Over the coming weeks, the Financial Conduct Agency will shed light on how it intends to roll out the Senior Managers and Certification Regime (SM&CR) to the rest of the financial services industry.
Which firms will this affect and what will it mean in practice?
The SM&CR was introduced in March 2016 with an aim to increase individual accountability and enhance the personal responsibility of senior managers within banks, building societies, credit unions and PRA-regulated investment banks and branches of foreign banks.
Attention is turning to the rest of the financial services industry
In Q4 2016, the UK government proposed extending the SM&CR to all sectors of the financial services industry - all Financial Services and Markets Act (FSMA) authorised firms. It replaces the current Approved Persons Regime.
The extended regime will cover an estimated 60,000 firms, including asset managers, stockbrokers, financial advisers, consumer credit, securities and futures firms and insurers.
What can you expect?
FCA consultation papers on the proposals are due in Q3 2017.
We expect that the extended regime will be based on broadly similar lines to the SM&CR that currently applies to banks building societies, credit unions, PRA-regulated investment banks and branches of foreign banks operating in the UK.
However, given the varying scale and complexity of firms in the scope of the extended regime, the FCA has indicated that it will aim to be proportionate in the application of the regime.
It is envisaged that the key features of the proposed extended SM&CR regime will be:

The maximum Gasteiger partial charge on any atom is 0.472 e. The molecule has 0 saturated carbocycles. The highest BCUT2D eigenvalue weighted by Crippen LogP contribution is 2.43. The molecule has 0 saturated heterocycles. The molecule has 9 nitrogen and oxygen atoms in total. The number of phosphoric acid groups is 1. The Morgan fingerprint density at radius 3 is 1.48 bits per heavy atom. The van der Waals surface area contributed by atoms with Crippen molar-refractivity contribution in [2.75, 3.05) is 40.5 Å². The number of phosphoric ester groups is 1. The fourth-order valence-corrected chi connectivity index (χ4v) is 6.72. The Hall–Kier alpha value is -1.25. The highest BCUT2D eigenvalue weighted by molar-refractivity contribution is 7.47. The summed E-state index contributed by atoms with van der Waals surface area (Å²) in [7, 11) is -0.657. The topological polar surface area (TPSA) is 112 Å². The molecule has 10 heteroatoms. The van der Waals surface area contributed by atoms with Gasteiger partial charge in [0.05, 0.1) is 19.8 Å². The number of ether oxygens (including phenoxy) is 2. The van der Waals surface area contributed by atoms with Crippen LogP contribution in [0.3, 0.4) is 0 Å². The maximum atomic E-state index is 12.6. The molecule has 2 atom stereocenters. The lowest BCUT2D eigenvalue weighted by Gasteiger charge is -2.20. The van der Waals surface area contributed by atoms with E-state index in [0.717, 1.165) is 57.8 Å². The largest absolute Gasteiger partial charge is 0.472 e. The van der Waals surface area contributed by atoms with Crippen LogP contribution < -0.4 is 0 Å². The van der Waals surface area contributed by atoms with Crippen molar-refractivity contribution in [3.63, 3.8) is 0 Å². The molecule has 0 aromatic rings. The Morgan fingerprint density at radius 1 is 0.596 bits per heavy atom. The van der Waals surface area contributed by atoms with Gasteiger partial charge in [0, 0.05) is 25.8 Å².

- a new SM&CR for the most senior individuals within firms – firms will be required to submit robust documentation on the scope of these individuals’ responsibilities;
- a statutory requirement for senior managers to take reasonable steps to prevent regulatory breaches in their areas of responsibility;
- a new certification regime that requires firms to certify as fit and proper any individual who performs a function that could cause significant harm to the firm or its customers, both on recruitment and on an annual basis; and
- a power for the regulators to apply enforceable rules of conduct to any individual who can impact their respective statutory objectives.
The FCA has indicated that the consultation paper will be issued in Q3 2017 and that firms will have to comply in 2018, although this has yet to be confirmed.
In the meantime, we are aware that firms that are in scope for the extended regime are starting to prepare for what it will mean for them, taking into account their business model, organisational structure, employment contracts and individuals’ responsibilities.